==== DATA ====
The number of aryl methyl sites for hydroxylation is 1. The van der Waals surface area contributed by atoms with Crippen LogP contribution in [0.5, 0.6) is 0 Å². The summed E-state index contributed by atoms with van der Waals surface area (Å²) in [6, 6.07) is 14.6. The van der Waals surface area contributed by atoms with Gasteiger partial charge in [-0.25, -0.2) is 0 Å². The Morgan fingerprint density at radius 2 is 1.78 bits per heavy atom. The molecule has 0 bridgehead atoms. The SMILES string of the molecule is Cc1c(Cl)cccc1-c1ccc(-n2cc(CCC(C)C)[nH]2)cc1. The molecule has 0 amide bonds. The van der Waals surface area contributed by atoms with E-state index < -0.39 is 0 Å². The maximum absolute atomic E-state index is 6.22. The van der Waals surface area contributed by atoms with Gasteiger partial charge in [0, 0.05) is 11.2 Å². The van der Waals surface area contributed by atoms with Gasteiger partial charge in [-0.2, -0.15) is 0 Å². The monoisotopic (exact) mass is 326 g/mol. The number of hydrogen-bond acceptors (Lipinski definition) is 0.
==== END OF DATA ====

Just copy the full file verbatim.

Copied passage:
The number of aryl methyl sites for hydroxylation is 1. The van der Waals surface area contributed by atoms with Crippen LogP contribution in [0.5, 0.6) is 0 Å². The summed E-state index contributed by atoms with van der Waals surface area (Å²) in [6, 6.07) is 14.6. The van der Waals surface area contributed by atoms with Gasteiger partial charge in [-0.25, -0.2) is 0 Å². The Morgan fingerprint density at radius 2 is 1.78 bits per heavy atom. The molecule has 0 bridgehead atoms. The SMILES string of the molecule is Cc1c(Cl)cccc1-c1ccc(-n2cc(CCC(C)C)[nH]2)cc1. The molecule has 0 amide bonds. The van der Waals surface area contributed by atoms with E-state index < -0.39 is 0 Å². The maximum absolute atomic E-state index is 6.22. The van der Waals surface area contributed by atoms with Gasteiger partial charge in [0, 0.05) is 11.2 Å². The van der Waals surface area contributed by atoms with Gasteiger partial charge in [-0.2, -0.15) is 0 Å². The monoisotopic (exact) mass is 326 g/mol. The number of hydrogen-bond acceptors (Lipinski definition) is 0.